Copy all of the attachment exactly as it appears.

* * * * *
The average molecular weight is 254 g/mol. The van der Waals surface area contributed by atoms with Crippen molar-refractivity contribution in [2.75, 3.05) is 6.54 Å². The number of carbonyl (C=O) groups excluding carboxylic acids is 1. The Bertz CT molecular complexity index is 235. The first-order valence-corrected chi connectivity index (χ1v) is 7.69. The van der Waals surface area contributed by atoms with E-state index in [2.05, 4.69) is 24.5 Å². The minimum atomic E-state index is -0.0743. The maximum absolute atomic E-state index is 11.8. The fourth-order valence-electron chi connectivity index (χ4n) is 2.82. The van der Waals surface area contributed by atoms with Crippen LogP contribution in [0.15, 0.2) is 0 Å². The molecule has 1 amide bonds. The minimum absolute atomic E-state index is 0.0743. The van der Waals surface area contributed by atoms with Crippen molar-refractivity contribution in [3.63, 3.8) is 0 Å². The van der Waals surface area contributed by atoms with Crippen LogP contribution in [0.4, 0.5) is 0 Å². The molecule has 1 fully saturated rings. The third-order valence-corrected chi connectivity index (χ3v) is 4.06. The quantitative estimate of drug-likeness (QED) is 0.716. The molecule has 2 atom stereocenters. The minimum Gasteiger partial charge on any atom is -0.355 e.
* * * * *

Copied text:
The average molecular weight is 254 g/mol. The van der Waals surface area contributed by atoms with Crippen molar-refractivity contribution in [2.75, 3.05) is 6.54 Å². The number of carbonyl (C=O) groups excluding carboxylic acids is 1. The Bertz CT molecular complexity index is 235. The first-order valence-corrected chi connectivity index (χ1v) is 7.69. The van der Waals surface area contributed by atoms with E-state index in [2.05, 4.69) is 24.5 Å². The minimum atomic E-state index is -0.0743. The maximum absolute atomic E-state index is 11.8. The fourth-order valence-electron chi connectivity index (χ4n) is 2.82. The van der Waals surface area contributed by atoms with Crippen LogP contribution in [0.15, 0.2) is 0 Å². The molecule has 1 amide bonds. The minimum absolute atomic E-state index is 0.0743. The van der Waals surface area contributed by atoms with Crippen molar-refractivity contribution in [3.63, 3.8) is 0 Å². The van der Waals surface area contributed by atoms with Crippen LogP contribution in [0.4, 0.5) is 0 Å². The molecule has 1 fully saturated rings. The third-order valence-corrected chi connectivity index (χ3v) is 4.06. The quantitative estimate of drug-likeness (QED) is 0.716. The molecule has 2 atom stereocenters. The minimum Gasteiger partial charge on any atom is -0.355 e.